This is the first of a series by Maryrose Wood. Beth read these to our kids a few years ago, and I’m repeating them now that my two youngest are old enough to enjoy it. I expect that any parent with several children can relate to the story of a young governess tasked with forming gradeschool children who have spent the past few years being raised by wolves.
Along with being playful and well-written, this book is a good old-fashioned moral tale in the spirit of Jane Eyre and Bleak House. Maybe a little romantic, but I’ve always been a sucker for that type of thing. Anyway, the irreverent humor of the wolf-raised children takes the edge off of the sentimentality.
Like Lemony Snicket, Wood likes to introduce a new vocabulary word or expression by using it in the course of a sentence and then taking a lengthy rabbit-chasing aside to explain what it means. I find her asides more charming than’s Snicket’s, which are usually snarky and can be a bit grating.
Looking at the big picture, three great moral themes from the book jump out at me:
Beauty. When Penelope Lumley first meets the three “Incorrigible” children, they are huddled in a barn under blankets, howling at her for intruding. What does Penelope do? She recites to them a passage from her favorite chapter book, and by the end of the passage the children are curled up at her feet. As “Lumawoo” gets them cleaned up and starts their education, beauty takes center stage. Some of their work involves the nuts and bolts of education, of course. But at the same time, she starts reading them Longfellow’s The Wreck of the Hesperus, which is far above their heads. But beautiful language is beautiful language, and by the end of the book the kids make the poem their own in a delightful way.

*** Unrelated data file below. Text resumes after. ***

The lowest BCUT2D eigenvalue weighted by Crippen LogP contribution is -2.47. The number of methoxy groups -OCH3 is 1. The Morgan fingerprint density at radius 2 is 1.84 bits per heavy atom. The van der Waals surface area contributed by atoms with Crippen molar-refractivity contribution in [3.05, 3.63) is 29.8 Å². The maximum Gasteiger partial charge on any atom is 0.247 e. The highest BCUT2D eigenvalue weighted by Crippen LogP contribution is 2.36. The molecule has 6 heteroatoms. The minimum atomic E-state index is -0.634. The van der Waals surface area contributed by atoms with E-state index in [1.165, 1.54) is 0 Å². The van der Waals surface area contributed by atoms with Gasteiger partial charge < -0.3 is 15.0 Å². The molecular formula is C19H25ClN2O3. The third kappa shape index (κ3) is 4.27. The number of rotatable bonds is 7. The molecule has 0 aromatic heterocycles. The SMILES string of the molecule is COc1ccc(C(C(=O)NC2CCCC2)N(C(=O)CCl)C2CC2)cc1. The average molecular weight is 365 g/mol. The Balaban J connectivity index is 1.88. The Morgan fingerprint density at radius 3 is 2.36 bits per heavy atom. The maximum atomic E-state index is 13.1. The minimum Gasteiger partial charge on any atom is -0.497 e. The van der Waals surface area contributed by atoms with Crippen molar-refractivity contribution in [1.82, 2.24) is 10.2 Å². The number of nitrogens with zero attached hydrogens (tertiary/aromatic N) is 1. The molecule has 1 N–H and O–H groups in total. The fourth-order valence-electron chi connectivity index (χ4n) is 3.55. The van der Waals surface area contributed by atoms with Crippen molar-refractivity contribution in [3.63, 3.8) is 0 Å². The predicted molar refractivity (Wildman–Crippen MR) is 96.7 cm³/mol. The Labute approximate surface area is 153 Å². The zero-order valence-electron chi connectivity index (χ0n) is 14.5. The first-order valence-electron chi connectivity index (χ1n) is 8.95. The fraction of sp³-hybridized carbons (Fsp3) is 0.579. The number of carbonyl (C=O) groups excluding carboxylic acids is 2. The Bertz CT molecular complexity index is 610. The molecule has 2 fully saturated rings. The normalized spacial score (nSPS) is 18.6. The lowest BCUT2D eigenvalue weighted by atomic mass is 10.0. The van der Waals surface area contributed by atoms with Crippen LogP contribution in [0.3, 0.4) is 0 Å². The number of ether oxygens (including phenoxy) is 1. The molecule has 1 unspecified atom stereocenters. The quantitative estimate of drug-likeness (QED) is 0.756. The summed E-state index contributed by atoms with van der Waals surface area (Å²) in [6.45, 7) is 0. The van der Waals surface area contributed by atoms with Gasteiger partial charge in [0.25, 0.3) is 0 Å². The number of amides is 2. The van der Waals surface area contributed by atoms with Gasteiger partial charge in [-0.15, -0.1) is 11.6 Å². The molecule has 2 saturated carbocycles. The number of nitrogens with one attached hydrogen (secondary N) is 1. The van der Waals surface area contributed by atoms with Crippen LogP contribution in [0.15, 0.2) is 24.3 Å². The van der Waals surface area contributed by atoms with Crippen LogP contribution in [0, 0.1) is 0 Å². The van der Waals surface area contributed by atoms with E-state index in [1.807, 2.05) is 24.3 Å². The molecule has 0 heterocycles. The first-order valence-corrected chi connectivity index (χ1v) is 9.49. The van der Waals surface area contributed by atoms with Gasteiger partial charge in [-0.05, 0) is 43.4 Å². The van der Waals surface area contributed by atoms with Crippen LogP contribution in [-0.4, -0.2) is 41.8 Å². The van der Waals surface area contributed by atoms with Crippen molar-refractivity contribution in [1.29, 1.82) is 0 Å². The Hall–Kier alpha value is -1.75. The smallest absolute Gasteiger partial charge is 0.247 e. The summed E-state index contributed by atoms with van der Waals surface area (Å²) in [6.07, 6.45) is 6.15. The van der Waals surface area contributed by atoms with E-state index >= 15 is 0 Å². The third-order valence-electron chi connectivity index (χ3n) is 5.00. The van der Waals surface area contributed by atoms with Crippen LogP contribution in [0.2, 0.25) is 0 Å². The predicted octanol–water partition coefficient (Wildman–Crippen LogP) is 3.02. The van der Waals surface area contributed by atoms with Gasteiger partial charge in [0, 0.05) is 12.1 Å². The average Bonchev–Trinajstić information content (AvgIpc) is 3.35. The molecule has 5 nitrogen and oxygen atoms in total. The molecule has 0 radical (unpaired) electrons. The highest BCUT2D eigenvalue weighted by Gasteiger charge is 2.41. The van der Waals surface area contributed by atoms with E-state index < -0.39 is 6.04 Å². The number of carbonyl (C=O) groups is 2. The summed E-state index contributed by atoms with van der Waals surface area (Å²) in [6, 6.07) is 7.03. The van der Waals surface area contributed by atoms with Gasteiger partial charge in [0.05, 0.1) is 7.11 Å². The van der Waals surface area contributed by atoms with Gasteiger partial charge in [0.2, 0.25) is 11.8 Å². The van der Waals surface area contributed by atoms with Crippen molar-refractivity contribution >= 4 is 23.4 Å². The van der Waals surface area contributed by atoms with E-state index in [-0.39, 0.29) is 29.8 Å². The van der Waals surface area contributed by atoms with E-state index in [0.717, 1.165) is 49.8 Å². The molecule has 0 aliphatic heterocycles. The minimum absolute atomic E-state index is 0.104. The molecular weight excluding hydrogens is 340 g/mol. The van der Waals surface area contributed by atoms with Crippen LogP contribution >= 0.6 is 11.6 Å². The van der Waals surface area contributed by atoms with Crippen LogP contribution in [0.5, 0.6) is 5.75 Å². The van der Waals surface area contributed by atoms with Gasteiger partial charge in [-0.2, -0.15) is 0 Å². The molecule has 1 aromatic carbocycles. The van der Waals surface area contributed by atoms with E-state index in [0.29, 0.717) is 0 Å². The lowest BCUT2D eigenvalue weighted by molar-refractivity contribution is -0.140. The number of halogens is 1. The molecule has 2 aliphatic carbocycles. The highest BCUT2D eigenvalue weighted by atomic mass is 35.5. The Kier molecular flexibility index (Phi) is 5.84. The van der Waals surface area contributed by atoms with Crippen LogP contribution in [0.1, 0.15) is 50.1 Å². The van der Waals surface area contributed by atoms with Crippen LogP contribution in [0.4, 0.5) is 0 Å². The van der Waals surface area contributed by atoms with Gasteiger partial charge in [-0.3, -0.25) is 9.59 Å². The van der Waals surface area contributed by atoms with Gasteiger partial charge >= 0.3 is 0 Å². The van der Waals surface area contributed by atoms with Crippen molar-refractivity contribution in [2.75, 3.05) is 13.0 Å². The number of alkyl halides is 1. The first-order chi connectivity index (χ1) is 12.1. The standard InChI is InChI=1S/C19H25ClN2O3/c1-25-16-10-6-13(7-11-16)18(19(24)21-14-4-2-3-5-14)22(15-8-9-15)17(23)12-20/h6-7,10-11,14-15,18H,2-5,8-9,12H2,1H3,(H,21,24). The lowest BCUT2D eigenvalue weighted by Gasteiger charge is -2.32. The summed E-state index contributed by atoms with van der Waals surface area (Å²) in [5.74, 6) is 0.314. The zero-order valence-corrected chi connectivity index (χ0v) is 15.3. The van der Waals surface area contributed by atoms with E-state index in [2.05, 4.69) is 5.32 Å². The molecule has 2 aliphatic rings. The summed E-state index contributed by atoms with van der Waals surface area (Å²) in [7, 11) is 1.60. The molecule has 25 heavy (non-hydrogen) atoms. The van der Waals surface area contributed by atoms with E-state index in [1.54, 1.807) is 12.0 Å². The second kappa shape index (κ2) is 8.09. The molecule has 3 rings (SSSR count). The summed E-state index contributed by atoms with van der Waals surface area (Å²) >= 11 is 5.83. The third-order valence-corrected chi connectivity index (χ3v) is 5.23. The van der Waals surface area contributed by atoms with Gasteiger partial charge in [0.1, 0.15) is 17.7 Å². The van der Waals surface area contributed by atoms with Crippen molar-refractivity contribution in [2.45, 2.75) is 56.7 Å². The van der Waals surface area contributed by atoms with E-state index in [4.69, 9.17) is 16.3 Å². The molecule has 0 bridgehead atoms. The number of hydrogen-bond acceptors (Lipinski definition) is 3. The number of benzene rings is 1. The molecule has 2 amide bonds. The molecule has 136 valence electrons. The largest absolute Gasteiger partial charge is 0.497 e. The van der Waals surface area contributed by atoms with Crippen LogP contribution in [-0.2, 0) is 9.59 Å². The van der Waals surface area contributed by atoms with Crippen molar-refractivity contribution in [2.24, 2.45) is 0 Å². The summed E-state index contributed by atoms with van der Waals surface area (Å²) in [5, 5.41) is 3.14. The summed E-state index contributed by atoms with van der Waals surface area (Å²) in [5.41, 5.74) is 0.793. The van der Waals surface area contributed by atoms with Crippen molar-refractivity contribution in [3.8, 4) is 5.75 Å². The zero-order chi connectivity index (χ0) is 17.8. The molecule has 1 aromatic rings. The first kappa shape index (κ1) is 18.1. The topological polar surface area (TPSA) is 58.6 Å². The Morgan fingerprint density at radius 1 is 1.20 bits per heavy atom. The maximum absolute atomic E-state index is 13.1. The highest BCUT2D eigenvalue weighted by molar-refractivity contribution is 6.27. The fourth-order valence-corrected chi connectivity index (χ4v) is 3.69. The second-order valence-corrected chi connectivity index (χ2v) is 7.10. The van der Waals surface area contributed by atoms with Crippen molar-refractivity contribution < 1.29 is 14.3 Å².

Pluck. Penelope’s defining trait is the habit of rolling with the punches, what people these days call resiliency, but what her character knows as pluck. This is one of those virtues that can be misused by comfortable people to tell the less fortunate they should just gut through their troubles, but it remains a great virtue nonetheless. Most people’s lives require a good bit of rolling with the punches.
Social Consciousness. Like a lot of Dickens, the book celebrates classical virtues and social justice at the same time. Penelope’s empathy for those around her contrasts with “nobles” in the story who treat people like objects and never trouble to wonder what it might be like to be someone else. Penelope’s strength in the face of every storm contrasts with the cowardice of Lady Constance who weathers the onslaught of life only by hiding behind her money and servants, and Lord Ashton who avoids real life by spending all his time with the boys at “the club.”
Aside from its message, the book is a fun mystery and coming-of-age story as well. It was a delight to read aloud, and the series of six books means I have a reliably fun and literary chapter to read every night for months to come.